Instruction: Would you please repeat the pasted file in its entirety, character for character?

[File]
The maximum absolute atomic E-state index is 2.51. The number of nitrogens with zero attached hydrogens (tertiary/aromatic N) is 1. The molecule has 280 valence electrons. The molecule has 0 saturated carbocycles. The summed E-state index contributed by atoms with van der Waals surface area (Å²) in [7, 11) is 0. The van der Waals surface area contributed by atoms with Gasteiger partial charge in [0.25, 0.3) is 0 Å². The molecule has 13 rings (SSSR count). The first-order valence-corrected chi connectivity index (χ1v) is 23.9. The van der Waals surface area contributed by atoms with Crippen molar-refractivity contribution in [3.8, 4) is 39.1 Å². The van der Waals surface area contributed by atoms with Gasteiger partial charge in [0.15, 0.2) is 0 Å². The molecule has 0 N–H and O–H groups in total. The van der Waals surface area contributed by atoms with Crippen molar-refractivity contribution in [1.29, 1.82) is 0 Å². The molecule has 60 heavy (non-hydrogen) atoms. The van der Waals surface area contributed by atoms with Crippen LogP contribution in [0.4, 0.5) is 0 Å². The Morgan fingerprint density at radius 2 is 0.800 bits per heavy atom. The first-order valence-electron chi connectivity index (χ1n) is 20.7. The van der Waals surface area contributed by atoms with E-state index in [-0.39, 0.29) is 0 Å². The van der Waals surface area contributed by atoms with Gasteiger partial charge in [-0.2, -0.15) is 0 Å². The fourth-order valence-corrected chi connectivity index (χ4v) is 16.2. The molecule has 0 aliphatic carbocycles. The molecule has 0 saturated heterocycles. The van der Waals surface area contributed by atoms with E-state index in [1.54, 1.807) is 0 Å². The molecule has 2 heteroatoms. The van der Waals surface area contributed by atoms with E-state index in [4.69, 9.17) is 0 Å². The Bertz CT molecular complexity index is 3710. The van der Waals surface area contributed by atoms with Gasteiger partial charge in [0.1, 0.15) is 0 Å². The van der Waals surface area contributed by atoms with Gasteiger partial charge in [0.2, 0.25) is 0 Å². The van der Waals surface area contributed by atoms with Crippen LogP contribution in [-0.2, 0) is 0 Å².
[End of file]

The maximum absolute atomic E-state index is 2.51. The number of nitrogens with zero attached hydrogens (tertiary/aromatic N) is 1. The molecule has 280 valence electrons. The molecule has 0 saturated carbocycles. The summed E-state index contributed by atoms with van der Waals surface area (Å²) in [7, 11) is 0. The van der Waals surface area contributed by atoms with Gasteiger partial charge in [0.25, 0.3) is 0 Å². The molecule has 13 rings (SSSR count). The first-order valence-corrected chi connectivity index (χ1v) is 23.9. The van der Waals surface area contributed by atoms with Crippen molar-refractivity contribution in [3.8, 4) is 39.1 Å². The van der Waals surface area contributed by atoms with Gasteiger partial charge in [0.15, 0.2) is 0 Å². The molecule has 0 N–H and O–H groups in total. The van der Waals surface area contributed by atoms with Crippen molar-refractivity contribution in [1.29, 1.82) is 0 Å². The molecule has 60 heavy (non-hydrogen) atoms. The van der Waals surface area contributed by atoms with Crippen LogP contribution in [0.4, 0.5) is 0 Å². The Morgan fingerprint density at radius 2 is 0.800 bits per heavy atom. The first-order valence-electron chi connectivity index (χ1n) is 20.7. The van der Waals surface area contributed by atoms with E-state index in [-0.39, 0.29) is 0 Å². The van der Waals surface area contributed by atoms with Gasteiger partial charge in [-0.2, -0.15) is 0 Å². The fourth-order valence-corrected chi connectivity index (χ4v) is 16.2. The molecule has 0 aliphatic carbocycles. The molecule has 0 saturated heterocycles. The van der Waals surface area contributed by atoms with E-state index in [1.54, 1.807) is 0 Å². The molecule has 2 heteroatoms. The van der Waals surface area contributed by atoms with E-state index in [4.69, 9.17) is 0 Å². The Bertz CT molecular complexity index is 3710. The van der Waals surface area contributed by atoms with Gasteiger partial charge in [0.1, 0.15) is 0 Å². The van der Waals surface area contributed by atoms with Gasteiger partial charge in [0.2, 0.25) is 0 Å². The van der Waals surface area contributed by atoms with Crippen LogP contribution in [-0.2, 0) is 0 Å².